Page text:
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Gastroenterology. 1996 Oct;111(4):1134-40.

Elevated cyclooxygenase-2 levels in Min mouse adenomas.

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Department of Medicine, Vanderbilt Cancer Center, Vanderbilt University Medical Center, Nashville, Tennessee, USA.



Mutations in the APC gene result in an increased propensity to develop intestinal neoplasia; however, a complete understanding of the mechanisms resulting in tumor formation has remained elusive. Min mice possess a mutation in the APC gene and display a neoplastic phenotype similar to that observed in familial adenomatous polyposis coli in humans. Cyclooxygenase (COX) inhibitors decrease tumor multiplicity in the Min mouse intestine. The present study was designed to determine if there was an increase in COX-2 in adenomas harvested from Min mouse intestine.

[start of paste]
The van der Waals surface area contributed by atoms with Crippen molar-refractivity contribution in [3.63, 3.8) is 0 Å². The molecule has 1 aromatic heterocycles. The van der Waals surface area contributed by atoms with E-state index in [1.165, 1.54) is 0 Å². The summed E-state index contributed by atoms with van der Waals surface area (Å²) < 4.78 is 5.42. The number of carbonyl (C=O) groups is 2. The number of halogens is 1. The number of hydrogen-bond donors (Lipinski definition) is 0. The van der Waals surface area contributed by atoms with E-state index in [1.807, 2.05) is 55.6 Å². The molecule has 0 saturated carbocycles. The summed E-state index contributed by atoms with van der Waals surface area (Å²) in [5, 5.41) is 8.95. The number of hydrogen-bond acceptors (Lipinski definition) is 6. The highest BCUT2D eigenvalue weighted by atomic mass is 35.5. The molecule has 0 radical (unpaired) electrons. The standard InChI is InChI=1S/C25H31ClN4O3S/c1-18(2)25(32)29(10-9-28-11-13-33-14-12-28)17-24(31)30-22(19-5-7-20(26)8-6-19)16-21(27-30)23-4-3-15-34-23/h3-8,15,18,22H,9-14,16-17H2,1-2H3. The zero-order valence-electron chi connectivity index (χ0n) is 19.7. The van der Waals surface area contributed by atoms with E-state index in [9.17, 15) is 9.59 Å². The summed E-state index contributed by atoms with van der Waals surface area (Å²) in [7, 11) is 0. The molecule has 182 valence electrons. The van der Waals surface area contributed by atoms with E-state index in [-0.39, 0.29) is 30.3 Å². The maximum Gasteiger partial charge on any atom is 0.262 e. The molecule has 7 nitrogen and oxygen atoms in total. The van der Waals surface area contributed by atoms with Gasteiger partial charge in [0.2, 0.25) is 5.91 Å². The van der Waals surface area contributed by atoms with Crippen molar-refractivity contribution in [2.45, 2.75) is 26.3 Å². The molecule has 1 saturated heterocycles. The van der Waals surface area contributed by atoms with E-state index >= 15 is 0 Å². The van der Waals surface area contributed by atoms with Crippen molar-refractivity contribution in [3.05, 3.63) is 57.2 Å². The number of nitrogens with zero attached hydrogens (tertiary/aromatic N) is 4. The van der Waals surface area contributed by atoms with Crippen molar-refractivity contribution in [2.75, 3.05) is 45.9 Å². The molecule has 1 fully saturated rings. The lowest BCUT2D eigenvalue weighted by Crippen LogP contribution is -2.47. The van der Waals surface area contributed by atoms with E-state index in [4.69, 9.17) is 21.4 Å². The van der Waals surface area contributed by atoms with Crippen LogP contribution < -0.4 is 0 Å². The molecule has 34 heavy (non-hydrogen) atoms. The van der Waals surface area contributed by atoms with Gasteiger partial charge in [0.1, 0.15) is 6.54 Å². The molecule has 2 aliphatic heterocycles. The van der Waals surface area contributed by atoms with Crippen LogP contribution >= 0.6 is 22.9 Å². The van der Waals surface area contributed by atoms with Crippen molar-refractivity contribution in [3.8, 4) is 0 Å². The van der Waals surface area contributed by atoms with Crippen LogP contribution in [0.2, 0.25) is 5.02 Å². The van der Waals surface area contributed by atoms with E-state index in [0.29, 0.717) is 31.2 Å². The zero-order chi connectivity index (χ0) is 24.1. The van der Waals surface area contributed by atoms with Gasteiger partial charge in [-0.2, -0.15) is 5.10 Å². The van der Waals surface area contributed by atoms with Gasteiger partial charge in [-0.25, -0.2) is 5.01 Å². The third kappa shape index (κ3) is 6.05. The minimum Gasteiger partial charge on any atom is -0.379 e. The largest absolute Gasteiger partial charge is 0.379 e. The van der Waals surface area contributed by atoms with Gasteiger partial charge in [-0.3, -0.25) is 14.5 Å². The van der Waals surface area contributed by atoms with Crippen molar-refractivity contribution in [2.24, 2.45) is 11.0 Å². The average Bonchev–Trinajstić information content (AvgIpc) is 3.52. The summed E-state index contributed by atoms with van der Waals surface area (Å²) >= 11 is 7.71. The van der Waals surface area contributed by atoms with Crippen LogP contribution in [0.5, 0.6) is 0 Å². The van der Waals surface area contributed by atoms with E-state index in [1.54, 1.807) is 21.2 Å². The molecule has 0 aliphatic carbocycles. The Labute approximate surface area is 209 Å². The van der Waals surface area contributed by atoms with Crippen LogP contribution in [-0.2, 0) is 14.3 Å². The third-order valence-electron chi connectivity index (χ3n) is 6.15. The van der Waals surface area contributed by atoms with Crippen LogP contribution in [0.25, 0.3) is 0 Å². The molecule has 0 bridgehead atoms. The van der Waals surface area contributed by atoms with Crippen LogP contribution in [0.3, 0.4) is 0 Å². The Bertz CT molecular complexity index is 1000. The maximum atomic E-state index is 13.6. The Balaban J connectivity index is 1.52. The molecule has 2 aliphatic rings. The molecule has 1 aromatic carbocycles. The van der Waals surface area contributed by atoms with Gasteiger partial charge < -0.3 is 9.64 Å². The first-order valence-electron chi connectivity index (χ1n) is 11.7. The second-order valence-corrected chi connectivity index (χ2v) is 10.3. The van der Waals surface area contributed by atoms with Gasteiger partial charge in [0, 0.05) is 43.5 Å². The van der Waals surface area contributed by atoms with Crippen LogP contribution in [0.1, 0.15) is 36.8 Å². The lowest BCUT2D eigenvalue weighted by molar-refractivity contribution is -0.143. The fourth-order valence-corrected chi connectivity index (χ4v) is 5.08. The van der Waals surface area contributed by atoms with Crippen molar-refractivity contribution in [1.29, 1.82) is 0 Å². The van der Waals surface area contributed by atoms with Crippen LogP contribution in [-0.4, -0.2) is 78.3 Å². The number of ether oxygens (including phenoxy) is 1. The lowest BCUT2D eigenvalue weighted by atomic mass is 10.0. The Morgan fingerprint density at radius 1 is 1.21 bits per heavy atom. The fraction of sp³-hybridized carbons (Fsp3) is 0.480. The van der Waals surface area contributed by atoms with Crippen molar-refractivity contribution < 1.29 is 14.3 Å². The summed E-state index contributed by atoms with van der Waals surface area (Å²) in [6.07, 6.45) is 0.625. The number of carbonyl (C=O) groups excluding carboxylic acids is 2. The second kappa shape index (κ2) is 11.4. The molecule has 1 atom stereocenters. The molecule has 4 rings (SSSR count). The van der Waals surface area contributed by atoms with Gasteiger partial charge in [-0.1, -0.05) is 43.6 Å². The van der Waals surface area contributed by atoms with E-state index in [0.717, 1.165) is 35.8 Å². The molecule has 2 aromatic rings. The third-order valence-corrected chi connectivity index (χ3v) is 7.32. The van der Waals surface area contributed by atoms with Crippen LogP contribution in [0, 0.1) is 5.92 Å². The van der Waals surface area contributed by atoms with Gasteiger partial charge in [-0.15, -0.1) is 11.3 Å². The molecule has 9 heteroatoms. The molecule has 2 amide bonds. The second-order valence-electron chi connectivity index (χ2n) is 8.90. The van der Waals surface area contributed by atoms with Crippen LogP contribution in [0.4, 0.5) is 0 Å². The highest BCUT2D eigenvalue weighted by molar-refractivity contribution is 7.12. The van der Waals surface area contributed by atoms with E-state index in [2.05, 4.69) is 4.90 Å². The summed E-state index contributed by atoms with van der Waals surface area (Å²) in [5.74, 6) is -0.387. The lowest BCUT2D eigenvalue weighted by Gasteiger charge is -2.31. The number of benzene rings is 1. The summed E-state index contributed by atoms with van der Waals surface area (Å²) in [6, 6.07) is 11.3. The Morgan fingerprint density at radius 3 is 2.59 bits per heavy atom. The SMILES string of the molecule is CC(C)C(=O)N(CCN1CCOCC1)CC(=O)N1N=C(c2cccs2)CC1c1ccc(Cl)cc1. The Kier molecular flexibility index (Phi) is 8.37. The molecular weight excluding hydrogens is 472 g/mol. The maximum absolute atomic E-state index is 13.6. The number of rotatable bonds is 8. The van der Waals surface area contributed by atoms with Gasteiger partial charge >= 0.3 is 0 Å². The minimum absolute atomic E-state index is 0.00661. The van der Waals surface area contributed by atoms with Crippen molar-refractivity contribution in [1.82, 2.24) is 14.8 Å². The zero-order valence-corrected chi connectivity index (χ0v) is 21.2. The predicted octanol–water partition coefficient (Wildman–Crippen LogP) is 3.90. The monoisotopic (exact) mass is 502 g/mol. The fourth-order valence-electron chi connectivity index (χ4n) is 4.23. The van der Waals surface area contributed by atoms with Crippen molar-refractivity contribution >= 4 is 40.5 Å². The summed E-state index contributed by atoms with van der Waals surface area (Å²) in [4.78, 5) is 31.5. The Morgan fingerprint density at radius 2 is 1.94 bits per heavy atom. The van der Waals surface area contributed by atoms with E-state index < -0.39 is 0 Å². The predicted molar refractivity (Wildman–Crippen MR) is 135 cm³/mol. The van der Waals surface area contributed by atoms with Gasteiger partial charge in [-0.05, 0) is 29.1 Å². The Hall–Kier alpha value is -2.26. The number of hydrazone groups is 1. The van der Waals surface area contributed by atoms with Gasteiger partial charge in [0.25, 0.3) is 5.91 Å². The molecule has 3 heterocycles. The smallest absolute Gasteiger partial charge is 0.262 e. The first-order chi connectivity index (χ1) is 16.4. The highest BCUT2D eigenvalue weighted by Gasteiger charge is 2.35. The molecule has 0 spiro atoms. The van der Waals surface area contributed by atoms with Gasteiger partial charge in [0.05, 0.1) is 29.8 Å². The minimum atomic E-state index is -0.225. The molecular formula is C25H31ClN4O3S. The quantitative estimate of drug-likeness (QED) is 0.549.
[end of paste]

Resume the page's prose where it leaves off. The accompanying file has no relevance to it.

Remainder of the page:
COX-2 messenger RNA levels were determined by Northern blots and reverse-transcription polymerase chain reactions of B6Min x 129 mouse-derived tumors. Protein levels and localization were determined by Western blots and immunohistochemical staining.


The Northern blots revealed an approximately threefold increase in the level of COX-2 messenger RNA in Min mouse adenoma compared with normal mucosa. COX-2 protein levels in adenomatous tissues were also approximately threefold higher compared with normal mucosa from the same mouse. Immunohistochemical staining with a monospecific COX-2 antibody confirmed that increases in COX-2 immunoreactivity were restricted to dysplastic and neoplastic foci within intestinal mucosa.


These data show that COX-2 levels may be increased at an early stage in colorectal neoplasia during polyp formation and before invasion.

[Indexed for MEDLINE]

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